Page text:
Worms with increased levels of the epigenetic mark H3K9me2 have a longer lifespan that can be passed down to future generations.
It is commonly accepted that genetic sequences coded within DNA are passed down through generations and can influence characteristics such as appearance, behavior and health. However, emerging evidence suggests that some traits can also be inherited ‘epigenetically’ from information that is independent of the DNA sequence.
One of the ways characteristics may be epigenetically passed down is through the temporary modification of histone proteins which help to package DNA into the cell. Histones are adorned with chemical marks that can regulate how and when a gene is expressed by changing how tightly the DNA is wrapped. These marks are typically removed before genetic information is passed on to the next generation, but some sites escape erasure (Heard and Martienssen, 2014; Kelly, 2014; Miska and Ferguson-Smith, 2016).
It has previously been reported that genetic mutations in an enzyme complex called COMPASS increase the lifespan of tiny worms called Caenorhabditis elegans (Greer et al., 2010). This complex acts on histones and creates a chemical mark called H3K4me, which is typically associated with less compact DNA and higher gene expression. When these mutants mate with wild-type worms they generate descendants that no longer have COMPASS mutations. Although these wild-type offspring recover normal levels of H3K4me, they still inherit the long-lived phenotype which they sustain for several generations (Greer et al., 2011). This observation suggests that an epigenetic mechanism that is independent from the gene mutation causes this inherited longevity. Now, in eLife, David Katz and co-workers at the Emory University School of Medicine in Atlanta – including Teresa Lee as first author – report a possible mechanism to explain how this longer lifespan is epigenetically inherited across multiple generations (Lee et al., 2019).
Previous work showed that one of the COMPASS complex mutants, known as wdr-5, has increased levels of another histone mark called H3K9me2 (Kerr et al., 2014). This epigenetic mark generally promotes DNA compaction and appears to antagonize the action of H3K4me. This led Lee et al. to question whether the elevated levels of H3K9me2 may be important for the inheritance of this extended lifespan in wdr-5 worms.
To test their hypothesis, the team carefully monitored the levels and patterns of H3K9me2 in the mutants. Surprisingly, they found that homozygous wdr-5 mutants, which had descended from ancestors carrying one copy of the mutated wdr-5 gene and one wild-type copy for multiple generations, did not live for longer than their non-mutant counterparts. This indicates that the mutation carried by wdr-5 worms did not immediately cause a lifespan change. However, future generations of worms that maintained the homozygous wdr-5 mutation had an increasingly longer lifespan, suggesting that the accumulation of an epigenetic signal across generations promotes longer living. These late generation wdr-5 mutants had higher levels of H3K9me2, and they were able to pass on this extended longevity to their progeny following mating with wild-type worms as previously reported (Greer et al., 2011).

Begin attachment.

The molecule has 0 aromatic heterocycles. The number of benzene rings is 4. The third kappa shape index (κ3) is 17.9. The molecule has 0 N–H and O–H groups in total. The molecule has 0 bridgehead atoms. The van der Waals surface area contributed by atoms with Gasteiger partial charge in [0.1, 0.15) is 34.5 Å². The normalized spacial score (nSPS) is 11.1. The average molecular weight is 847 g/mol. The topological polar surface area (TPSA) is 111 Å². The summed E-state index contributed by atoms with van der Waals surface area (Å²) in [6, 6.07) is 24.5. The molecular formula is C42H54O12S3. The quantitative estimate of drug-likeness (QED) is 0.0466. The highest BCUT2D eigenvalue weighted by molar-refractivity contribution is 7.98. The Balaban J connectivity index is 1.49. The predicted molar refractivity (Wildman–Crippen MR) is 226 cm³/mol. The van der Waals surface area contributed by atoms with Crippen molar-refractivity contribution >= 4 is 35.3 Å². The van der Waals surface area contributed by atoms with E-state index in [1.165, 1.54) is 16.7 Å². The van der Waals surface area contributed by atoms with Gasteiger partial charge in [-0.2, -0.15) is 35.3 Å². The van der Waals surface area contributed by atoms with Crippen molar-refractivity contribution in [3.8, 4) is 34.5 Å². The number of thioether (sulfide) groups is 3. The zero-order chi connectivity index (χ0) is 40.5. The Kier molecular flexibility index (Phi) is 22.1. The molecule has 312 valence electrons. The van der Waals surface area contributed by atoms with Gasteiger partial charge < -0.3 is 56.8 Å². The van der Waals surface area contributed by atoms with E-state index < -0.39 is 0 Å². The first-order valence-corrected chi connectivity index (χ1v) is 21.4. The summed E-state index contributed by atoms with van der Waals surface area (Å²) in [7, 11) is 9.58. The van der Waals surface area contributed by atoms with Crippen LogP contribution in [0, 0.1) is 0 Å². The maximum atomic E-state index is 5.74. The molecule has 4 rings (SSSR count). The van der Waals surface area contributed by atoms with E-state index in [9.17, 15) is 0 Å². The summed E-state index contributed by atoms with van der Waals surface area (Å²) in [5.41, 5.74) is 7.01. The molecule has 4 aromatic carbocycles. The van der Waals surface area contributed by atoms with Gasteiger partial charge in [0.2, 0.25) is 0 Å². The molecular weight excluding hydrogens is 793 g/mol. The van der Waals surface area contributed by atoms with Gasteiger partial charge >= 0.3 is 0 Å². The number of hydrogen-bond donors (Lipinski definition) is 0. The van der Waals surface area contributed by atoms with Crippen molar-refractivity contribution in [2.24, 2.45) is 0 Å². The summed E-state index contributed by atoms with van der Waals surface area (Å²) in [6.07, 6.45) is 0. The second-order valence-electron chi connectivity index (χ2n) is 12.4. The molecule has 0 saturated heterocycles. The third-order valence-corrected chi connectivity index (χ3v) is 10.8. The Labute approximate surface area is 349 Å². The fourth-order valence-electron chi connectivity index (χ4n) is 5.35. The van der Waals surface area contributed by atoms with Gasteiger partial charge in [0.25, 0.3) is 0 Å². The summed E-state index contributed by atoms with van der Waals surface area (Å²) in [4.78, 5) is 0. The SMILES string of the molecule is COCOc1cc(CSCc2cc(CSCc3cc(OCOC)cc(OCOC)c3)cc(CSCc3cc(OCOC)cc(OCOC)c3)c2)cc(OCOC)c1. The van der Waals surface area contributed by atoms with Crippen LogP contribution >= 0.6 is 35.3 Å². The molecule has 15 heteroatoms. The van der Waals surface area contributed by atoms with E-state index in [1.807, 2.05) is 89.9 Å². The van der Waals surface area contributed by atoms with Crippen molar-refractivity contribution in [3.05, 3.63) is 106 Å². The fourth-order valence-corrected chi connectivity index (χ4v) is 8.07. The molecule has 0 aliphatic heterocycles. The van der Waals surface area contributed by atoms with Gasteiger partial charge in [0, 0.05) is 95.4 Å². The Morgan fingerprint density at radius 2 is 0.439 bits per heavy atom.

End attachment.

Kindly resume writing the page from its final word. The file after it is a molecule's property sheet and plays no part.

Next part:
Next, Lee et al. manipulated the levels of H3K9me2 to see how this affected the phenotype of the late generation, long-lived wdr-5 worms. First, they blocked the gain in H3K9me2 levels in the mutants by introducing a defective version of an enzyme called MET-2 which normally promotes the addition of H3K9me2 (Figure 1). As a result, neither the wdr-5 mutants nor their descendants experienced a longer lifespan. Lee et al. reasoned that if higher H3K9me2 levels are responsible for longevity, then increasing the amount of H3K9me2 by a different mutation should result in the same phenotype as the wdr-5 worms. They found that worms with defects in the enzyme JHDM-1, which is predicted to remove H3K9me2, not only lived longer but also passed on this trait to their wild-type progeny for several generations. Together, these data strongly suggest that increased H3K9me2 levels contribute to extended longevity and its inheritance.
To build on these findings, Lee et al. explored where the H3K9me2 marks were deposited in the genomes of the worms. As expected, long-lived wdr-5 and jhdm-1 mutants have more H3K9me2 marks spread across their genomes. Critically, Lee et al. found that specific genes in the wild-type offspring of jhdm-1 mutants had higher levels of H3K9me2. These results are intriguing and suggest that increasing H3K9me2 levels in certain genes may be the key to passing on this long living phenotype to future generations. Exciting future investigations will be to identify all the gene regions associated with the inherited increase in H3K9me2, and to understand how changes to DNA packaging and gene expression in those regions influence longevity.
A handful of previous studies in C. elegans have demonstrated that specific histone modifications can be inherited across generations (Katz et al., 2009; Kerr et al., 2014; Kaneshiro et al., 2019). However, the paper by Lee et al. is the first to tie together the inheritance of a histone mark to longer lifespan. H3K9me2 is an evolutionarily conserved histone mark which is known to preserve spatial organization during cell division in organisms ranging from humans to worms (Poleshko et al., 2019). Going forward, it will be interesting to study whether H3K9me2 also participates in how traits are inherited across multiple generations in mammals.
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